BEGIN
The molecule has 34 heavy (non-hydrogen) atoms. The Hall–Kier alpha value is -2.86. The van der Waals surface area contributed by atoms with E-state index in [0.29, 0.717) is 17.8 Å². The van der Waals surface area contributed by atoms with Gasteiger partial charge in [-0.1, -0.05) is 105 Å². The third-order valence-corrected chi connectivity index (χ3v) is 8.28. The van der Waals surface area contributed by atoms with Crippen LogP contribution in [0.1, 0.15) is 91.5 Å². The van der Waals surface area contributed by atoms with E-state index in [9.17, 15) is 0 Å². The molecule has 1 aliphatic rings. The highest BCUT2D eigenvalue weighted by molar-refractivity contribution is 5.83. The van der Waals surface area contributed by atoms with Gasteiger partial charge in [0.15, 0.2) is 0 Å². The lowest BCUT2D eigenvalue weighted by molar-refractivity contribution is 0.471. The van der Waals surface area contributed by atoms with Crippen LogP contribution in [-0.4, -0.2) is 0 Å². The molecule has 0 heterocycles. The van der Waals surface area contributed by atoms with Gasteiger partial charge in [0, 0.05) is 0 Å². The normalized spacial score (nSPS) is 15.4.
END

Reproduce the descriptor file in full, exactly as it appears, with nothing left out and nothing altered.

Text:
The molecule has 34 heavy (non-hydrogen) atoms. The Hall–Kier alpha value is -2.86. The van der Waals surface area contributed by atoms with E-state index in [0.29, 0.717) is 17.8 Å². The van der Waals surface area contributed by atoms with Gasteiger partial charge in [-0.1, -0.05) is 105 Å². The third-order valence-corrected chi connectivity index (χ3v) is 8.28. The van der Waals surface area contributed by atoms with Crippen LogP contribution in [0.1, 0.15) is 91.5 Å². The van der Waals surface area contributed by atoms with E-state index in [9.17, 15) is 0 Å². The molecule has 1 aliphatic rings. The highest BCUT2D eigenvalue weighted by molar-refractivity contribution is 5.83. The van der Waals surface area contributed by atoms with Gasteiger partial charge in [0.15, 0.2) is 0 Å². The lowest BCUT2D eigenvalue weighted by molar-refractivity contribution is 0.471. The van der Waals surface area contributed by atoms with Crippen LogP contribution in [-0.4, -0.2) is 0 Å². The molecule has 0 heterocycles. The van der Waals surface area contributed by atoms with Gasteiger partial charge in [0, 0.05) is 0 Å². The normalized spacial score (nSPS) is 15.4.